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2014-01-21 08:41

LESS FOCUS ON DRIVING: As cities implement policies pushing for public transport, vehicle use could decline in the future. Image: SHUTTERSTOCK

LONDON, England – Driving appears to have levelled and even started falling in many of the world's advanced economies long before the global downturn in 2008, according to the International Transport Forum.

The Orgnisation for Economic Co-operation has reported that the slowdown shows an end several decades in which car use grew twice as fast as gross domestic products and income and is consistent across the USA, Britain, France, Japan, Italy, Belgium, Germany, Sweden, the Netherlands and even Australia, reports


Waning car-use in the USA, Europe and Asia leaves the future of oil demand dependent on drivers in emerging markets.

According to ‘Long Run Trends in Car Use’, a report by the ITF: "The economic recession and relatively high fuel prices explain part of the decline in the growth of travel - but not all of it. The reasons are complex and may vary from country to country.

"There is still considerable uncertainty about why car use among young adults is falling so rapidly and whether it represents a voluntary change in lifestyle, a response to tough economic conditions or the increased availability of public transport and the Internet.

"Slowing population growth, population ageing and increasing urbanisation contributed to the change in passenger use in several countries. There is evidence that car use has also been reduced through policy intervention, particularly in urban areas."

The British transport department's ‘National Travel Survey 2012’ said mobility may also be declining across other modes of transport.: in 2012 the average person in Britain travelled 10 768km, four percent less than the annual average from 1995-97, The number of trips by private transport was down by 14%, the use ofpublic transport was up  by two percent.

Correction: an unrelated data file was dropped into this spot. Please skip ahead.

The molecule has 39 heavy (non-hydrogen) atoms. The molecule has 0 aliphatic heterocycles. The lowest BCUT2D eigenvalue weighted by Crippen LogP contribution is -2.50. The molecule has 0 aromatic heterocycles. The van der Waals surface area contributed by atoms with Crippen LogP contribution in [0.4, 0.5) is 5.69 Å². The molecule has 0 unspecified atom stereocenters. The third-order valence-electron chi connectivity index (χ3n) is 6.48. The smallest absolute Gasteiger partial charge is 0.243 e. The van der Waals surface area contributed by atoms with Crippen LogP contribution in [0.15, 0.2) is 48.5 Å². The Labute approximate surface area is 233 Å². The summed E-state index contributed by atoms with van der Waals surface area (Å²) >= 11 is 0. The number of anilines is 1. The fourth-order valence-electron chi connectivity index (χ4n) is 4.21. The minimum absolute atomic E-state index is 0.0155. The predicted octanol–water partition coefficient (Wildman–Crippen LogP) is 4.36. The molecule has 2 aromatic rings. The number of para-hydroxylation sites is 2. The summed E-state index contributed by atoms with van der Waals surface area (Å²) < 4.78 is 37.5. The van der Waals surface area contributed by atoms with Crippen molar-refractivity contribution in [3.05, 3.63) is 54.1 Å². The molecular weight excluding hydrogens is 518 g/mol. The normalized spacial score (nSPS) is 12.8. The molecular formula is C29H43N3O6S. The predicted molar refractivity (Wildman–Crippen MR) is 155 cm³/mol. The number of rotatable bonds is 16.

Fuel costs are clearly a factor in many countries. Crude-oil prices have quadrupled since 2000 though pump prices for petrol and diesel has been proportionately smaller due to taxes. Nonetheless, driving has become significantly more expensive so households are travelling less and choosing more efficient modes of transport.

A similar trend was observed in the 1970's and early 1980's in response to the first of two major oil shocks.

Phil Goodwin of the University of the West of England's Centre for Transport and Society says demographics also play a part. Annual distances driven fall by 50% when an individual retires. As populations of advanced economies grow older, car use is falling but people are also responding to other more complex social changes such as the rise of mobile computing, smartphones, more single-person households.

The trend to start families later, more young people living in city centres and "changing images of contemporary life" could also be reducing car use.

Goodwin also believed the smart phone has replaced the car as the ultimate status symbol.


The ITF further suggested that more online shopping and social networking may have replaced some shopping trips and leisure travel. "Survey evidence supports the view that technology and social media are seen as substitutes for physical travel, particularly among the young.

 "The largest decline in car travel is for shopping and visiting friends and relatives, which some see suggestive of a change induced by choice (perhaps facilitated by the rising availability of online alternatives to travel) but which could also be the result of tighter budgets."

The downturn in driving is not uniform and is heavily concentrated in certain social groups. In Britain, for example, the downturn has been sharpest in London, where the high cost of insurance and parking, as well as congestion charging and a dense public transport network have all combined to reduce driving since around 2000.
Read more on:    england  |  usa  |  travel  |  study  |  driving  |  cars

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